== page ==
Sweden’s housing slump enters second year with no end in sight


Swedish home prices have yet to hit a bottom as one of the world’s most severe housing routs is about to enter its second year.
Soaring consumer prices and a string of interest-rate increases have dealt a heavy blow to the Swedish economy, which is particularly sensitive to rising borrowing costs. The country’s households have some of the highest debt burdens among rich nations with mortgage rates fixed at short terms.
That has put Sweden at the forefront of a global slump in property prices, as the market has deteriorated since March last year. In February, price trend that factors in more than one month of data showed a decline of 0.6%, adjusted for seasonal effects, according to state-owned mortgage lender SBAB.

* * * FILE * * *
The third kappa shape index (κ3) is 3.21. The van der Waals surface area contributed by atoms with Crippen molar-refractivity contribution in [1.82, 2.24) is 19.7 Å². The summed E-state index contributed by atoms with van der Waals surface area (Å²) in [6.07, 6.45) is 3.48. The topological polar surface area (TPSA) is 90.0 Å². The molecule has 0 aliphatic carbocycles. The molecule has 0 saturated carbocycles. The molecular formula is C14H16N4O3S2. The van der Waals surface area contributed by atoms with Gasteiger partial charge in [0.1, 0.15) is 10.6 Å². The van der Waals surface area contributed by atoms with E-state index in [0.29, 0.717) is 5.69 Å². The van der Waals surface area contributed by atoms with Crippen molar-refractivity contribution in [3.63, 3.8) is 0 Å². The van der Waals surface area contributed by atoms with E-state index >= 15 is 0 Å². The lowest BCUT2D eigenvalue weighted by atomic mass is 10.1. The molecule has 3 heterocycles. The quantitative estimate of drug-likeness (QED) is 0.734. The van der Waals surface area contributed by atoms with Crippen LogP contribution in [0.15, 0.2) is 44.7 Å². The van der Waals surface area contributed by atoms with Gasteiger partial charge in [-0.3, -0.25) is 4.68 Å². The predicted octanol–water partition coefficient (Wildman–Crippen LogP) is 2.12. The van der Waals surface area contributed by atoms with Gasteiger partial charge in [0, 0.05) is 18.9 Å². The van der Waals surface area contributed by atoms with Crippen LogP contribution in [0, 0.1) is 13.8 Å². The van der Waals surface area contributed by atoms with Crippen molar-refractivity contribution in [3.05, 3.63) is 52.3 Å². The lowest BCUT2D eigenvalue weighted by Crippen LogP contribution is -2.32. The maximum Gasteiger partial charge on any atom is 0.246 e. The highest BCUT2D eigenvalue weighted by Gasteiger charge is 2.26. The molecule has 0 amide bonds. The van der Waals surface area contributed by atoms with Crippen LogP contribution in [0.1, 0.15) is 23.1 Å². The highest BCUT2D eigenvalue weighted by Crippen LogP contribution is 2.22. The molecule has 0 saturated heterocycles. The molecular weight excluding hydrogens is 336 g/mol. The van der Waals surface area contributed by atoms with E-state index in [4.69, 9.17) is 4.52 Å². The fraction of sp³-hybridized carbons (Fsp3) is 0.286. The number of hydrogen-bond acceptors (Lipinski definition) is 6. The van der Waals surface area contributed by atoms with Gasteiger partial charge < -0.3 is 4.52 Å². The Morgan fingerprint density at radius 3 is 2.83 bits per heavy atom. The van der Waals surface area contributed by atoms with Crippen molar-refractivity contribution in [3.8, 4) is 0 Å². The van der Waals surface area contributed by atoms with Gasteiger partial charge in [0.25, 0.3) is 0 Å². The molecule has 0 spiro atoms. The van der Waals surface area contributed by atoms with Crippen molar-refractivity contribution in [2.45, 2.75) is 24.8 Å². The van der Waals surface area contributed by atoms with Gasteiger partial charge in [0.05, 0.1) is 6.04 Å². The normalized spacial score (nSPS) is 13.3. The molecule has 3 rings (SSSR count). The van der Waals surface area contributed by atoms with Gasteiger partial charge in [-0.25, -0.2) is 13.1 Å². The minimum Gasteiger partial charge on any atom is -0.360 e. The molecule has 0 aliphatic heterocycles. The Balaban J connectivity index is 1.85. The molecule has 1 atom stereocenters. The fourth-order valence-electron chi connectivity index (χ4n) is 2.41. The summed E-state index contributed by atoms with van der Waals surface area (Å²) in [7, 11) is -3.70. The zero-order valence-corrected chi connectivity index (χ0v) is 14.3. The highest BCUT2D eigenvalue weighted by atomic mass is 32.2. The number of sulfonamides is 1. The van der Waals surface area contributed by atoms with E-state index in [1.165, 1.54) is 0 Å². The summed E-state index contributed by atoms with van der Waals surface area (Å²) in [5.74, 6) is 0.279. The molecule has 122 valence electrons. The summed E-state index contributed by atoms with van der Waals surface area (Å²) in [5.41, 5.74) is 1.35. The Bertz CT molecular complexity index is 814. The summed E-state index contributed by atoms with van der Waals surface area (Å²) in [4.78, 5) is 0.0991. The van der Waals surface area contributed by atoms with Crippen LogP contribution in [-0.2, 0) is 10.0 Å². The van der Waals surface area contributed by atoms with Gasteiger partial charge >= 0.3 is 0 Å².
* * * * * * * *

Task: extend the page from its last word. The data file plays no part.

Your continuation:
While the drop is smaller than it has been in past months, and apartment prices increased slightly, the state-owned bank remains cautious.
“Even though we have seen the situation brighten somewhat in the past two months, especially for apartments, it is too soon to say that prices won’t drop further,” chief economist Robert Boije said in a statement.
In its efforts to rein in inflation, the Swedish central bank has taken its benchmark rate to 3% from zero in 10 months, and economists expect another hike next month. In addition to the housing-market turbulence, the moves have contributed to a drop in consumer spending

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